A survey of residents
conducted by the Central City SRO Collaborative has found strong support for the recent transformation of much of Ellis and Eddy into two-way streets. This shift comes nearly fifty years after city planners’ turned Tenderloin streets into fast-paced, one-way throughways for cars to get to Union Square and downtown in less time. It also comes seven years after neighborhood focus groups found residents overwhelmingly demanding the switch to two-way streets, and five years after the Board of Supervisors enacted the Tenderloin-Little Saigon Transit Plan
that included two-way streets and other pedestrian-friendly improvements. These improvements, along with innovative ideas to re-design Market Street, offer an historic opportunity to once again make the Central City a great place for pedestrians.
It took more time than expected
, but the first phase of the transformation of Ellis and Eddy into two-way streets was completed in April. The response from transit experts
and those living or working in the area has been overwhelmingly positive.
Reversing Past Mistakes
The Tenderloin neighborhood has always been primarily residential. Yet city planners in the 1960’s ignored its residential status in deciding to turn its blocks into multi-lane thoroughfares. Planners argued that Tenderloin streets should be seen as an entry point into Union Square and downtown, ignoring that it was perhaps the least car-dependent community outside of Chinatown. The Tenderloin also housed a high proportion of elderly or disabled residents for whom pedestrian safety was a priority.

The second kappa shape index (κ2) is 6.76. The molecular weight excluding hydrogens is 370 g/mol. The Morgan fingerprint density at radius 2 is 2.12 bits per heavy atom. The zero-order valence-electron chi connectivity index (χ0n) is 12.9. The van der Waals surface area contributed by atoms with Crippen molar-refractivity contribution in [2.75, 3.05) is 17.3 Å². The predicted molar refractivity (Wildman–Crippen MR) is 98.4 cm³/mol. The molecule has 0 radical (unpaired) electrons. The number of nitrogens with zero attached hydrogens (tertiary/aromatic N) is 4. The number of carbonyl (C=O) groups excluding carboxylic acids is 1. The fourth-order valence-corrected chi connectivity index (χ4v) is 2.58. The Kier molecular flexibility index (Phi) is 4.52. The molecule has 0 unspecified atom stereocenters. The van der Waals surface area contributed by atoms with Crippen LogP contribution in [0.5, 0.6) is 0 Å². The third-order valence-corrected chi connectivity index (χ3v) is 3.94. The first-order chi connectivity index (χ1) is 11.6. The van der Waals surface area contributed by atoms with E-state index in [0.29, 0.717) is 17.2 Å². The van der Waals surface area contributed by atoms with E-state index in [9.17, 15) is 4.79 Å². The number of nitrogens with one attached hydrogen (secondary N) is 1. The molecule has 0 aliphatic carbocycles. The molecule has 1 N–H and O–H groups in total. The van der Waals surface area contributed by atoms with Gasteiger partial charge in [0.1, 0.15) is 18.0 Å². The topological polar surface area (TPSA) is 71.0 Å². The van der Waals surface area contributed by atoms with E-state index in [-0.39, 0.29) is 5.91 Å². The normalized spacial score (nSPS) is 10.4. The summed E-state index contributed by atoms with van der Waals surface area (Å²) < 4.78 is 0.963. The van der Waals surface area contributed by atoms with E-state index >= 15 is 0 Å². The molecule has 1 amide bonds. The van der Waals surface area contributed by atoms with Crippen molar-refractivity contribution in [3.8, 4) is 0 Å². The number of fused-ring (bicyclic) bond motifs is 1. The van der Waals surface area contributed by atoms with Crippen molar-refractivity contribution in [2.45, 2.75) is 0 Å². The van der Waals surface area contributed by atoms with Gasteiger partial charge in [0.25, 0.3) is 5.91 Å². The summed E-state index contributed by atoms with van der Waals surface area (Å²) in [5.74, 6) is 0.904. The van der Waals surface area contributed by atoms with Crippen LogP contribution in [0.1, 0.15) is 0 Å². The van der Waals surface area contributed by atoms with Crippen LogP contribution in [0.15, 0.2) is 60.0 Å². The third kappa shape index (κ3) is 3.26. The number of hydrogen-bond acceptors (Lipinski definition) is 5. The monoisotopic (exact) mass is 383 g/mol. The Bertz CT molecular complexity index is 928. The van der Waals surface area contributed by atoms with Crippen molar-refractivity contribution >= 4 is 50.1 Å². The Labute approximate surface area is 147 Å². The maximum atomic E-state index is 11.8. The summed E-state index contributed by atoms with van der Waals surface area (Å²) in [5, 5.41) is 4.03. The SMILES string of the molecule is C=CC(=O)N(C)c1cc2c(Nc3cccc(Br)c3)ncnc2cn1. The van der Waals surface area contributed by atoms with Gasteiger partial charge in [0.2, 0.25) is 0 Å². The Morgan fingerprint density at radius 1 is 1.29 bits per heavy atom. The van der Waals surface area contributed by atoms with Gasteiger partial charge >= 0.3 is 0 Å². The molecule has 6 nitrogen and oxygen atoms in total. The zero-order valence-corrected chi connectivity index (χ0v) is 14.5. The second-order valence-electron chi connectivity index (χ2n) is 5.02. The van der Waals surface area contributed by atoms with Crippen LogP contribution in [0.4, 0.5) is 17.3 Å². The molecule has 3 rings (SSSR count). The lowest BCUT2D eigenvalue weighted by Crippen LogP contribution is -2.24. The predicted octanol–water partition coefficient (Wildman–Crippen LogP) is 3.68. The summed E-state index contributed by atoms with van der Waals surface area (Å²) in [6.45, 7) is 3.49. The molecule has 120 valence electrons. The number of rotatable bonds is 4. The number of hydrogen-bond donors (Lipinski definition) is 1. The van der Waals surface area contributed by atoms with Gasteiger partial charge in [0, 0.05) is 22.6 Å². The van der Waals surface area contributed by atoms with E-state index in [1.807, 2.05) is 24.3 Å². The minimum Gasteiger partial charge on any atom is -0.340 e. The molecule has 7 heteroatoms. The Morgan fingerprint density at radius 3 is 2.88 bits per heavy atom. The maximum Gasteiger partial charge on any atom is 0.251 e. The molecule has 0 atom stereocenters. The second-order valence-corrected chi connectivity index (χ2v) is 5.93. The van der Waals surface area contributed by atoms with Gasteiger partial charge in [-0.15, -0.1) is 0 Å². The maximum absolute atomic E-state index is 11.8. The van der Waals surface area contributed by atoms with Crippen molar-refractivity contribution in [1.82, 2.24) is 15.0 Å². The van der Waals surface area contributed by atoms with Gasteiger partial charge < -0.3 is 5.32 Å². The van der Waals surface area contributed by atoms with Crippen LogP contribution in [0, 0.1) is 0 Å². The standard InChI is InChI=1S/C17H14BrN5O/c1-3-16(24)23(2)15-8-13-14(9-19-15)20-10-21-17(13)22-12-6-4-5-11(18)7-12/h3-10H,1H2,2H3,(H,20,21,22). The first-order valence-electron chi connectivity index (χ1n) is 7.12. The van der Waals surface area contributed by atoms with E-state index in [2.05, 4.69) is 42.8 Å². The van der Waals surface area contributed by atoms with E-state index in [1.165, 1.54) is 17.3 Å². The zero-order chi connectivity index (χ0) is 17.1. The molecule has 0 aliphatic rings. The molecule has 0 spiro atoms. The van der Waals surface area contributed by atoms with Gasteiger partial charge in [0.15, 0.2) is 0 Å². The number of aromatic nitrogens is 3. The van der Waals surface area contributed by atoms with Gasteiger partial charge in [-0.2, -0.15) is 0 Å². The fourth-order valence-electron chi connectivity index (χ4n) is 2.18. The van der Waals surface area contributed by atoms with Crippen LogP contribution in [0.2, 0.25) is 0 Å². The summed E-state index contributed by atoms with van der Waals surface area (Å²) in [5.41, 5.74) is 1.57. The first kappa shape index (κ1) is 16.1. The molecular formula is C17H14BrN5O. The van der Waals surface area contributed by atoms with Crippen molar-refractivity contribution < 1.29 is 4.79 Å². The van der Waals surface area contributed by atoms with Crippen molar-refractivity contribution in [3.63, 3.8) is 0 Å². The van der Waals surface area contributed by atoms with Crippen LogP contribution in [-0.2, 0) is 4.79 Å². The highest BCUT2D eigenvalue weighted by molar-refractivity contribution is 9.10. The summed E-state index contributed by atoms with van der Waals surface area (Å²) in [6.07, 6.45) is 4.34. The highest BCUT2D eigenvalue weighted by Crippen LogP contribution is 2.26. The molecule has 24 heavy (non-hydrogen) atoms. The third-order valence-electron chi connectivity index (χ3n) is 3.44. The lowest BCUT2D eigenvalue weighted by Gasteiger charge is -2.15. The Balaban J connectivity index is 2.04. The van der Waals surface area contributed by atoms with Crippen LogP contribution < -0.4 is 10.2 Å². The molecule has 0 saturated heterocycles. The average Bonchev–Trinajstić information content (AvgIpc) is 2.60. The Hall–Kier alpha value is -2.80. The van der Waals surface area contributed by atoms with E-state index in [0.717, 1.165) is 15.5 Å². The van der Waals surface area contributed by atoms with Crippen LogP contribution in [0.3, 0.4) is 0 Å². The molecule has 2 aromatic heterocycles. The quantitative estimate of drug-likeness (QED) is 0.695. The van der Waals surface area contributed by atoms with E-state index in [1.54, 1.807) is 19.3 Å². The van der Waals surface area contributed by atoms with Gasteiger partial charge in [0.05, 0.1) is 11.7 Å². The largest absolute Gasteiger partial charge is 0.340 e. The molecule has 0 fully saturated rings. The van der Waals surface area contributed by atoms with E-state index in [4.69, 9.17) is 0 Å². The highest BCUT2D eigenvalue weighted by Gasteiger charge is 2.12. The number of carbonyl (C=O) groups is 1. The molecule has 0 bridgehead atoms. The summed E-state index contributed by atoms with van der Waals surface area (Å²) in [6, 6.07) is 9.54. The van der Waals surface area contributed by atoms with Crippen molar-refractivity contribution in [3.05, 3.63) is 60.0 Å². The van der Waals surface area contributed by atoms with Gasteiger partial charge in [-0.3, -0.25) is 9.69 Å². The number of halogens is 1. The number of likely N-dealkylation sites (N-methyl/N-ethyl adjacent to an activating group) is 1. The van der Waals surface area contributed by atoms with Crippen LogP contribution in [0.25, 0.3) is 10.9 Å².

As a result of planners’ mistaken approach, the Tenderloin has been a consistent leader in the number of pedestrians hit by vehicles. Survey after survey has found its streets among San Francisco’s least safe, and it was not until 2005 that funding was allocated to get community feedback on how to improve the situation.
The result was the Tenderloin-Little Saigon Transit Plan. And while the complete funding and implementation of the Plan is currently dependent on the city reaching a deal with CPMC (the development agreement requires CPMC to pay $8 million for this and other pedestrian-related improvements), the shift to two-way streets on Eddy west of Leavenworth and on Ellis west of Jones has already made a difference.
To assess this, the Central City SRO Collaborative (CCSRO) surveyed SRO residents and business people in the area. 55% of the 172 respondents area felt that the two-way streets made the streets safer for pedestrians, while only 21% noticed no difference (21% had no opinion.)
Moreover, 69% of respondents felt that Eddy and Ellis could be made safer by adding additional pedestrian safety measures. In addition to extending two-way streets, 83% felt that bulb-outs on selective corners would reduce traffic speeds. These bulb-outs would be funded both from the CPMC development agreement and other city funds.
In addition to the survey, I have heard consistently positive feedback on the two-way streets from many business and property owners. There is a broad consensus that extending two-way streets on Eddy and Ellis eastward to Mason would further reduce traffic speeds throughout the area.
In addition to reducing traffic on Eddy and Ellis, the CPMC deal would add enough bulb-outs on Leavenworth Street to reduce traffic flow on that very crowded one-way street. Discussions are also resuming about changing traffic patterns on the first block of Jones Street (adjacent to the Hibernia Bank) to increase attractiveness for pedestrians.
When these Tenderloin pedestrian improvements are added to the pending proposals to reduce traffic and increase bicycling
on Market Street, we could soon see a revival of two areas where pedestrians once thrived. Market Street was so clogged with cars by the late 1930’s that its businesses suffered, yet its car problem was soon eclipsed by the post-war decline of its theater district. Market Street’s traffic problem was never adequately addressed, and only in recent years has become the focus of attention.
Thanks to neighborhood residents, Walk SF, SFCTA staff, the San Francisco Bike Coalition and many other individuals and groups, a new chapter is being written for the pedestrian experience in the Central City.